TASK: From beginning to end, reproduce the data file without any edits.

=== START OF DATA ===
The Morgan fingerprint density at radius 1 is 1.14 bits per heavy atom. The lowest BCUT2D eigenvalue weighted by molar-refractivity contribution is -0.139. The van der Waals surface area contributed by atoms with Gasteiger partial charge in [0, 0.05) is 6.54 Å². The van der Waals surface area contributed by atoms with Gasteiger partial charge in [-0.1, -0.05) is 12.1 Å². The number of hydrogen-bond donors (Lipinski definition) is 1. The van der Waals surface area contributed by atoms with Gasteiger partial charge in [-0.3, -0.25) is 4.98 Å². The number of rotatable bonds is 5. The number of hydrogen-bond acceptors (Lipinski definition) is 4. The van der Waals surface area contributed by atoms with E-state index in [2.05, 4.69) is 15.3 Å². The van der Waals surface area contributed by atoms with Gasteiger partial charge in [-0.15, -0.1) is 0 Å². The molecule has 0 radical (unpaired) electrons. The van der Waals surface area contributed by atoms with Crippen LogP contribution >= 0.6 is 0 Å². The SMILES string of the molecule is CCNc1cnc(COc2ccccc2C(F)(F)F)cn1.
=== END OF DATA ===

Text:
The Morgan fingerprint density at radius 1 is 1.14 bits per heavy atom. The lowest BCUT2D eigenvalue weighted by molar-refractivity contribution is -0.139. The van der Waals surface area contributed by atoms with Gasteiger partial charge in [0, 0.05) is 6.54 Å². The van der Waals surface area contributed by atoms with Gasteiger partial charge in [-0.1, -0.05) is 12.1 Å². The number of hydrogen-bond donors (Lipinski definition) is 1. The van der Waals surface area contributed by atoms with Gasteiger partial charge in [-0.3, -0.25) is 4.98 Å². The number of rotatable bonds is 5. The number of hydrogen-bond acceptors (Lipinski definition) is 4. The van der Waals surface area contributed by atoms with E-state index in [2.05, 4.69) is 15.3 Å². The van der Waals surface area contributed by atoms with Gasteiger partial charge in [-0.15, -0.1) is 0 Å². The molecule has 0 radical (unpaired) electrons. The van der Waals surface area contributed by atoms with Crippen LogP contribution >= 0.6 is 0 Å². The SMILES string of the molecule is CCNc1cnc(COc2ccccc2C(F)(F)F)cn1.